It has been a while, dear garden blog friends, and so much has been happening. This summer has been a little nutty and rather busy and now its over, dead, gone and my lawn is strewn with brown decaying leaves. Ah, autumn and its beauty.
The garden, this year, has been productive in many ways, and less successful in others. For example, my irrigation system worked better than I could have imagined and took all the guesswork out of watering. I set up a timer, which was just supposed to last for the month I was traveling in July, but it was so darn handy I never took the thing off. Sure it has its flaws, like it leaked a bit and the water-encroachment caused it to reset every once in a while, but the time-savings and reduced stress while traveling was worth it. Another success was my insect management program this year. I inter-planted the crops in order to “trick” the bad bugs, and generously spread marigold seeds around the garden border, specifically to manage the fiendish Cabbage Moth and friends. I also opened the garden up to the 4700 wild birds in the yard. The moths were able to find the brassicas after a month of searching, but barely a kale leaf was sacrificed. I loved watching the robins and bluejays and sparrows and chickadees and warblers dive-bomb the bushy plants. Hell hath no fury like a hungry birdy.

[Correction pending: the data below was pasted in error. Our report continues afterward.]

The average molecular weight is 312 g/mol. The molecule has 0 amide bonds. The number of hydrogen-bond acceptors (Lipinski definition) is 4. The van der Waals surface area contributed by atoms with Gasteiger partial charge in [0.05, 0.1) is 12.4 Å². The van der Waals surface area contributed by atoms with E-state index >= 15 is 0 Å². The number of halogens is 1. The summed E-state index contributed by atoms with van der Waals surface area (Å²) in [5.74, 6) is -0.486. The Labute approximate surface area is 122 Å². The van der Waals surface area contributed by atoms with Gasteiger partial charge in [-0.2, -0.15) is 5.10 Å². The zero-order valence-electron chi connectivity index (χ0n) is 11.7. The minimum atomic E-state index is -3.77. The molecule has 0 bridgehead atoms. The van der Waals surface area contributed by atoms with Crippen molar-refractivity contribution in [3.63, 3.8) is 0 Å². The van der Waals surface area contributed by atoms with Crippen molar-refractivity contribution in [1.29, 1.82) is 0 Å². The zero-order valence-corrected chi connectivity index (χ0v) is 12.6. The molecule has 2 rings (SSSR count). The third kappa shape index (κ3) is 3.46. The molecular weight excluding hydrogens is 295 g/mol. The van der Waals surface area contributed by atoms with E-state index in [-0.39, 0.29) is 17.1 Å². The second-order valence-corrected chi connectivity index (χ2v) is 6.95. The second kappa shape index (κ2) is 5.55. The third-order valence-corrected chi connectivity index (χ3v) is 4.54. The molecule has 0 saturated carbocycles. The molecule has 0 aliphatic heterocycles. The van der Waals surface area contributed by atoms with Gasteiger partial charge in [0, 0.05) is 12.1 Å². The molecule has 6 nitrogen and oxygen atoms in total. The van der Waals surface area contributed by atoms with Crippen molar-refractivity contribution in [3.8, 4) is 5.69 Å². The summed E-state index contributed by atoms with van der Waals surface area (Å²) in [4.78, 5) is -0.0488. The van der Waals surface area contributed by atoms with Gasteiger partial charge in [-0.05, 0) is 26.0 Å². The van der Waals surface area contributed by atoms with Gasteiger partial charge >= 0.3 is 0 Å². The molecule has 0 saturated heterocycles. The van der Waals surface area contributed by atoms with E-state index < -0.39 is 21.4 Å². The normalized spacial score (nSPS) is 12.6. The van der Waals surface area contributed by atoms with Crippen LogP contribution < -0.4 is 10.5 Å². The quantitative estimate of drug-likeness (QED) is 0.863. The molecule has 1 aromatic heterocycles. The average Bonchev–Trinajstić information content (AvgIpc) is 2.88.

What didn’t work so well this year? Well, I opened up the garden to the 4700 wild birds in the yard, and doing so, opened it up to other hungry critters. After a year of not seeing any deer on the property, they have returned, and they returned with empty bellies. Without the bird-tight netting, the garden offered a 24-hour Vegas-style buffet without the two-hour time limit. The deer, sight-unseen, feasted and left the garden in shambles in the course of one night in late August. It was official, the white (tailed) walkers were back, and winter was coming. Would you like to know the damage tally?
- Corn: gone
- Tomatoes: gone
- Swiss chard: gone
- Pole beans: interestingly, leaves were gone, but the beans remained.
- Winter squash: leaves gone, too early for fruit
- Peppers: gone
- Fall seedlings (cauliflower, Brussel sprouts, broccoli): trampled
What they didn’t take: kale, carrots, basil, fennel, eggplant, parsley. This leaves the score, Deer: 7, Me: devastated.
The only saving grace was the eggplant, which is needed to fulfill one of my New Years resolutions, to eat as much eggplant as possible. They left me the five plants untouched, undamaged, maybe because they know they are toxic, or maybe because they got too full on the tender greens. The tomatoes were hurtful. Seeing my four ready-for-the-picking, full-fruited, prized tomatoes gone in the course of one night was like being stabbed in the shoulder and thigh. It doesn’t kill you, but it is really f-ing painful.
I am not going to lie; it was hard to not be thoroughly angry at the deer. I put a lot of time and thought into that garden, and a lot of sweat and blood. No, that’s not a metaphor. There were a few times I bled into that garden. But, in the end, what was I going to do about it? The deer were doing what deer do: survive the Hunger Games that is their life. The truth is, their entire species has had a tough go at it in Wisconsin. Cronic Wasting Disease is no fun, and neither is the reintroduction of the gray wolf and the coyote. Seeing as how many deer starve to death in the winter, I have to meditate this away, and find acceptance. The garden will continue to grow, and they will continue to feast, and maybe we can find a happy medium.